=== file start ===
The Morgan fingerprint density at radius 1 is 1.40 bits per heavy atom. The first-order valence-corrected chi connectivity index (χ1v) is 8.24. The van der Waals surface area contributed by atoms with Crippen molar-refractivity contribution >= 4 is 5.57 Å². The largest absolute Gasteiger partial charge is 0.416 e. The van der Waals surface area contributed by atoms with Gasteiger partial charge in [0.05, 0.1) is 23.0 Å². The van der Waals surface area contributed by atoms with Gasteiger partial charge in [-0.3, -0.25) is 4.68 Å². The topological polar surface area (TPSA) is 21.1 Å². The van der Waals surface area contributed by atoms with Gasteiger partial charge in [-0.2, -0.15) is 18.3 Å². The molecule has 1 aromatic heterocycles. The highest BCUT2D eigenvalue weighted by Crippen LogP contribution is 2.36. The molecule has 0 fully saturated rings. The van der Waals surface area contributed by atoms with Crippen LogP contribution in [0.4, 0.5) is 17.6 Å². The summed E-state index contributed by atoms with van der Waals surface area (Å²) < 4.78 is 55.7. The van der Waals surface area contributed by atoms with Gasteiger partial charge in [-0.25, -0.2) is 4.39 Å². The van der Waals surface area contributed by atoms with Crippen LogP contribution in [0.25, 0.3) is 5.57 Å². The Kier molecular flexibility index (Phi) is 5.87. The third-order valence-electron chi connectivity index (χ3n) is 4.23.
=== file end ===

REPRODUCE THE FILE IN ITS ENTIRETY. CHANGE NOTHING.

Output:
The Morgan fingerprint density at radius 1 is 1.40 bits per heavy atom. The first-order valence-corrected chi connectivity index (χ1v) is 8.24. The van der Waals surface area contributed by atoms with Crippen molar-refractivity contribution >= 4 is 5.57 Å². The largest absolute Gasteiger partial charge is 0.416 e. The van der Waals surface area contributed by atoms with Gasteiger partial charge in [0.05, 0.1) is 23.0 Å². The van der Waals surface area contributed by atoms with Gasteiger partial charge in [-0.3, -0.25) is 4.68 Å². The topological polar surface area (TPSA) is 21.1 Å². The van der Waals surface area contributed by atoms with Gasteiger partial charge in [-0.2, -0.15) is 18.3 Å². The molecule has 1 aromatic heterocycles. The highest BCUT2D eigenvalue weighted by Crippen LogP contribution is 2.36. The molecule has 0 fully saturated rings. The van der Waals surface area contributed by atoms with Crippen LogP contribution in [0.4, 0.5) is 17.6 Å². The summed E-state index contributed by atoms with van der Waals surface area (Å²) < 4.78 is 55.7. The van der Waals surface area contributed by atoms with Gasteiger partial charge in [-0.25, -0.2) is 4.39 Å². The van der Waals surface area contributed by atoms with Crippen LogP contribution in [0.25, 0.3) is 5.57 Å². The Kier molecular flexibility index (Phi) is 5.87. The third-order valence-electron chi connectivity index (χ3n) is 4.23.